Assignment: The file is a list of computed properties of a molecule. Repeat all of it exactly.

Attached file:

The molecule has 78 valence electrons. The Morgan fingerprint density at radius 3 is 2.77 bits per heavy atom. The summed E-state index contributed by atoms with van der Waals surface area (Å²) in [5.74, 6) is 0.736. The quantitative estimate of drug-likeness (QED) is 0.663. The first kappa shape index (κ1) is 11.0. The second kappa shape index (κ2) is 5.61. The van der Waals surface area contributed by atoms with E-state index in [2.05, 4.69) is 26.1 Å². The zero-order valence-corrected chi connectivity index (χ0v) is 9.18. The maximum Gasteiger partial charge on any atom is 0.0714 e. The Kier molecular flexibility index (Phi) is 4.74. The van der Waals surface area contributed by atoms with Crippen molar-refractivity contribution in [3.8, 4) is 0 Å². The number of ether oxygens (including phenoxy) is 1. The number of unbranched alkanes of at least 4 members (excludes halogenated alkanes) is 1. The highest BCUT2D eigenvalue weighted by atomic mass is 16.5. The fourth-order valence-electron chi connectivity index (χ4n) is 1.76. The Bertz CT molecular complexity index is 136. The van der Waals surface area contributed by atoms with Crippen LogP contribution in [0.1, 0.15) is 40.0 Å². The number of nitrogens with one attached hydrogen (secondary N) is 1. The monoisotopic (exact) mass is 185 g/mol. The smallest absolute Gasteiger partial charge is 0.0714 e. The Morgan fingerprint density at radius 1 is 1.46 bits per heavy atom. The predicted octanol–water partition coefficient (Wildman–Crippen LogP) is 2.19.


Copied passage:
The molecule has 78 valence electrons. The Morgan fingerprint density at radius 3 is 2.77 bits per heavy atom. The summed E-state index contributed by atoms with van der Waals surface area (Å²) in [5.74, 6) is 0.736. The quantitative estimate of drug-likeness (QED) is 0.663. The first kappa shape index (κ1) is 11.0. The second kappa shape index (κ2) is 5.61. The van der Waals surface area contributed by atoms with E-state index in [2.05, 4.69) is 26.1 Å². The zero-order valence-corrected chi connectivity index (χ0v) is 9.18. The maximum Gasteiger partial charge on any atom is 0.0714 e. The Kier molecular flexibility index (Phi) is 4.74. The van der Waals surface area contributed by atoms with Crippen molar-refractivity contribution in [3.8, 4) is 0 Å². The number of ether oxygens (including phenoxy) is 1. The number of unbranched alkanes of at least 4 members (excludes halogenated alkanes) is 1. The highest BCUT2D eigenvalue weighted by atomic mass is 16.5. The fourth-order valence-electron chi connectivity index (χ4n) is 1.76. The Bertz CT molecular complexity index is 136. The van der Waals surface area contributed by atoms with Crippen LogP contribution in [0.1, 0.15) is 40.0 Å². The number of nitrogens with one attached hydrogen (secondary N) is 1. The monoisotopic (exact) mass is 185 g/mol. The smallest absolute Gasteiger partial charge is 0.0714 e. The Morgan fingerprint density at radius 1 is 1.46 bits per heavy atom. The predicted octanol–water partition coefficient (Wildman–Crippen LogP) is 2.19.